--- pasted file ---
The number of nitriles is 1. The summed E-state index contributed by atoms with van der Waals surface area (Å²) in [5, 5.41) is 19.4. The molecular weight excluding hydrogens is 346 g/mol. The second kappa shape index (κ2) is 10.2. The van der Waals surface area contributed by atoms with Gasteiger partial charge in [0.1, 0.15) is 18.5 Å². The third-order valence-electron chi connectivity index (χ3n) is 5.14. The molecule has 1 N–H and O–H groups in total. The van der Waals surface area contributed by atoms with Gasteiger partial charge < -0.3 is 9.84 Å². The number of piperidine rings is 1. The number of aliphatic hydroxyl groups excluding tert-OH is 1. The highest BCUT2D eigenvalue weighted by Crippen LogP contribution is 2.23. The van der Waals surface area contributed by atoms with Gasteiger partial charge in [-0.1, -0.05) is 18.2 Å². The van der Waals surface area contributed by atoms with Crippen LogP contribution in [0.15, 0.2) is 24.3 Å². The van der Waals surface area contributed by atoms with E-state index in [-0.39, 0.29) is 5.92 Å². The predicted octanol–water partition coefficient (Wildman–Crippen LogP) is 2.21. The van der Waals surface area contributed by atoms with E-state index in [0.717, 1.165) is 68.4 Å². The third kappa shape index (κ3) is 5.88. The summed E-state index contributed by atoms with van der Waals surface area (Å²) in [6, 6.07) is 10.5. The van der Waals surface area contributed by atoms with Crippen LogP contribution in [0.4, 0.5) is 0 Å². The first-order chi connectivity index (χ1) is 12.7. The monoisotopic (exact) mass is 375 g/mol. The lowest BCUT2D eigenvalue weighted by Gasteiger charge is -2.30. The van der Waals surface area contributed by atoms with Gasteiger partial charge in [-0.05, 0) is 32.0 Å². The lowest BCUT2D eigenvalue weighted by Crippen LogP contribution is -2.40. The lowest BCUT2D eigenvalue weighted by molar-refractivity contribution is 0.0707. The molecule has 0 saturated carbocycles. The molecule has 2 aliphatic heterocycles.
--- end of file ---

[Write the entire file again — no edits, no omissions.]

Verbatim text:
The number of nitriles is 1. The summed E-state index contributed by atoms with van der Waals surface area (Å²) in [5, 5.41) is 19.4. The molecular weight excluding hydrogens is 346 g/mol. The second kappa shape index (κ2) is 10.2. The van der Waals surface area contributed by atoms with Gasteiger partial charge in [0.1, 0.15) is 18.5 Å². The third-order valence-electron chi connectivity index (χ3n) is 5.14. The molecule has 1 N–H and O–H groups in total. The van der Waals surface area contributed by atoms with Gasteiger partial charge < -0.3 is 9.84 Å². The number of piperidine rings is 1. The number of aliphatic hydroxyl groups excluding tert-OH is 1. The highest BCUT2D eigenvalue weighted by Crippen LogP contribution is 2.23. The van der Waals surface area contributed by atoms with Gasteiger partial charge in [-0.1, -0.05) is 18.2 Å². The van der Waals surface area contributed by atoms with Crippen LogP contribution in [0.15, 0.2) is 24.3 Å². The van der Waals surface area contributed by atoms with E-state index in [-0.39, 0.29) is 5.92 Å². The predicted octanol–water partition coefficient (Wildman–Crippen LogP) is 2.21. The van der Waals surface area contributed by atoms with E-state index in [0.717, 1.165) is 68.4 Å². The third kappa shape index (κ3) is 5.88. The summed E-state index contributed by atoms with van der Waals surface area (Å²) in [6, 6.07) is 10.5. The van der Waals surface area contributed by atoms with Crippen LogP contribution in [0.4, 0.5) is 0 Å². The first-order chi connectivity index (χ1) is 12.7. The monoisotopic (exact) mass is 375 g/mol. The lowest BCUT2D eigenvalue weighted by Gasteiger charge is -2.30. The van der Waals surface area contributed by atoms with Gasteiger partial charge in [-0.05, 0) is 32.0 Å². The lowest BCUT2D eigenvalue weighted by Crippen LogP contribution is -2.40. The lowest BCUT2D eigenvalue weighted by molar-refractivity contribution is 0.0707. The molecule has 0 saturated carbocycles. The molecule has 2 aliphatic heterocycles.